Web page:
Little did I know, there are parades in several of the towns...and many of them, until the culmination of the "real" Mardi Gras in New Orleans on Fat Tuesday, February 9th. Hey, I'm learning!!!
I mentioned King Cake in the last post, but I want to expound on it. King Cakes are a tradition...they start selling them in December and you can buy them up until Mardi Gras ends. They have a religious connotation representing the three kings at the birth of Jesus Christ. They are formed to make a circle, the crown, with gem-like sugar crystals sprinkled on top in the three colors of Mardi Gras. There is a plastic baby that gets placed inside the cake (Christ child), and whoever gets that piece of cake brings the next years cake for the party. The three colors are purple (justice), green (faith), and gold (power). These are the official colors since 1872. They were the family colors of the Russian Grand Duke Alexis Alexandrovich Romanoff.
It is a celebration period before fasting season of Lent.
This is where we stationed ourselves...on the corner of Gause and Front street. A really great place because our exit was EASY.
I thought this horse was beautiful.
You will notice the mask. Everyone on the float is supposed to wear a mask and they are known as the Krewe (crew). You pay for membership to be a part of the krewe and they each pay for all the beads etc. they throw...known as throws.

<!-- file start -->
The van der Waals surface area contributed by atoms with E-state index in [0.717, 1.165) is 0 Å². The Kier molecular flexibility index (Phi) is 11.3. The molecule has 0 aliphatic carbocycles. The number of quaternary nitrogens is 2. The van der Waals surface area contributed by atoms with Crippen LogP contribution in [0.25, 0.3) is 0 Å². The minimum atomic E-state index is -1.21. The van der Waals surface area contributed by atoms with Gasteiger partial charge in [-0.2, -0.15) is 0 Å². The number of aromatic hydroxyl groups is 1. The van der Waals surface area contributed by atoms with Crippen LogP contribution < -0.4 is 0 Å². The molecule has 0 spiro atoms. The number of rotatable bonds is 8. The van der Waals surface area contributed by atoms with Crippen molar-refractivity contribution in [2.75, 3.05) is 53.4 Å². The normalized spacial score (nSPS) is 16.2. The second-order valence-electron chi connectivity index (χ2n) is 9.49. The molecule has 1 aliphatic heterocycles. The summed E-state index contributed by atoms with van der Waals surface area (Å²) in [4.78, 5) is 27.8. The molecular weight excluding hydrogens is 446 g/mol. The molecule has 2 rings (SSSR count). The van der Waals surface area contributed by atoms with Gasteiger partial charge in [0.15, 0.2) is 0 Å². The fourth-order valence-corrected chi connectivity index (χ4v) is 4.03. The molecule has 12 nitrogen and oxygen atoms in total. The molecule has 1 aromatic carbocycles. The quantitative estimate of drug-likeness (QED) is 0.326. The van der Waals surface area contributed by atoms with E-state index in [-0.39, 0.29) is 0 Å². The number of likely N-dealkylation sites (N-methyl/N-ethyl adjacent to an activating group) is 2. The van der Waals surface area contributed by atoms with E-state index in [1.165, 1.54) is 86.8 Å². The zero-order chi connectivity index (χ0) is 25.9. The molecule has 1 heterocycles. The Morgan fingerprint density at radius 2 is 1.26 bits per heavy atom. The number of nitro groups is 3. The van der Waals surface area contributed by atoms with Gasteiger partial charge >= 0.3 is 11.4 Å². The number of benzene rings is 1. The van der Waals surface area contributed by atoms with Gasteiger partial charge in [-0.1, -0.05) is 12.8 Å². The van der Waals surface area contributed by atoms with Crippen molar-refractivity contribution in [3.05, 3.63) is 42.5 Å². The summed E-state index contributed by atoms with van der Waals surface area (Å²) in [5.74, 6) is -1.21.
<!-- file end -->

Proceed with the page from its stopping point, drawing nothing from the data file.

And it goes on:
Footballs were being thrown and I asked Wallace to catch one for our grandson, Joaquin. He was successful.
I was trying to catch all three colors of Mardi Gras and finally came up with all three colors.
The white pearls are supposed to be a rare catch and I even have one of those.
Notice this one..."PIMP."
I asked for this one from the float and caught it.
We stood for 5 hours and had a blast.
I always thought of Mardi Gras as a one nighter where everyone got drunk and had brawls. There is a lot of tradition tied to this celebration that we have learned, just passing down a few to you.
Until next time...